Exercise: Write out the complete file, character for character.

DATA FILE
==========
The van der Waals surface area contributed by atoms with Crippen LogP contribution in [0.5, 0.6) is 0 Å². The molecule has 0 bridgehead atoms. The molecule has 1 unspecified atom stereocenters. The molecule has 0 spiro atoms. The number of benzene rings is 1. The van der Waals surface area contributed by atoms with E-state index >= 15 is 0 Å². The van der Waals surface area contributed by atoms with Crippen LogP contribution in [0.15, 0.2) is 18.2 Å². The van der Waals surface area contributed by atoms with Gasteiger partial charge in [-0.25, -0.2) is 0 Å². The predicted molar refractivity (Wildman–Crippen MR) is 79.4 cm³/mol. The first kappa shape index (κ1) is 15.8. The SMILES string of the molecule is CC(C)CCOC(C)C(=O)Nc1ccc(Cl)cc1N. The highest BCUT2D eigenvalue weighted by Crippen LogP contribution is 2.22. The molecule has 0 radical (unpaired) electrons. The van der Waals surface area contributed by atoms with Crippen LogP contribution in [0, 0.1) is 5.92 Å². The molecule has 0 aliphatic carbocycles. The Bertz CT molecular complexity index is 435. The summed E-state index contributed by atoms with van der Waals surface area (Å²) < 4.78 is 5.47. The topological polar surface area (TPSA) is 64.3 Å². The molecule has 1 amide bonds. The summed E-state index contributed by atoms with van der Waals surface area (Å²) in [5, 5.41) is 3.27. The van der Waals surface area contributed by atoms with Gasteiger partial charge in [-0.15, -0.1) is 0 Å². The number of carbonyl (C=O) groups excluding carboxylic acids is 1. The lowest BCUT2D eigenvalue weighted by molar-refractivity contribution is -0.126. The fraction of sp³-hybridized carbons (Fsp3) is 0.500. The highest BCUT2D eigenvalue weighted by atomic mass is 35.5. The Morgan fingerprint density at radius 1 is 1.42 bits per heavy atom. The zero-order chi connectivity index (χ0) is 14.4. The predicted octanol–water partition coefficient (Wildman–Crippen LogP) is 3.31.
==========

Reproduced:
The van der Waals surface area contributed by atoms with Crippen LogP contribution in [0.5, 0.6) is 0 Å². The molecule has 0 bridgehead atoms. The molecule has 1 unspecified atom stereocenters. The molecule has 0 spiro atoms. The number of benzene rings is 1. The van der Waals surface area contributed by atoms with E-state index >= 15 is 0 Å². The van der Waals surface area contributed by atoms with Crippen LogP contribution in [0.15, 0.2) is 18.2 Å². The van der Waals surface area contributed by atoms with Gasteiger partial charge in [-0.25, -0.2) is 0 Å². The predicted molar refractivity (Wildman–Crippen MR) is 79.4 cm³/mol. The first kappa shape index (κ1) is 15.8. The SMILES string of the molecule is CC(C)CCOC(C)C(=O)Nc1ccc(Cl)cc1N. The highest BCUT2D eigenvalue weighted by Crippen LogP contribution is 2.22. The molecule has 0 radical (unpaired) electrons. The van der Waals surface area contributed by atoms with Crippen LogP contribution in [0, 0.1) is 5.92 Å². The molecule has 0 aliphatic carbocycles. The Bertz CT molecular complexity index is 435. The summed E-state index contributed by atoms with van der Waals surface area (Å²) < 4.78 is 5.47. The topological polar surface area (TPSA) is 64.3 Å². The molecule has 1 amide bonds. The summed E-state index contributed by atoms with van der Waals surface area (Å²) in [5, 5.41) is 3.27. The van der Waals surface area contributed by atoms with Gasteiger partial charge in [-0.15, -0.1) is 0 Å². The number of carbonyl (C=O) groups excluding carboxylic acids is 1. The lowest BCUT2D eigenvalue weighted by molar-refractivity contribution is -0.126. The fraction of sp³-hybridized carbons (Fsp3) is 0.500. The highest BCUT2D eigenvalue weighted by atomic mass is 35.5. The Morgan fingerprint density at radius 1 is 1.42 bits per heavy atom. The zero-order chi connectivity index (χ0) is 14.4. The predicted octanol–water partition coefficient (Wildman–Crippen LogP) is 3.31.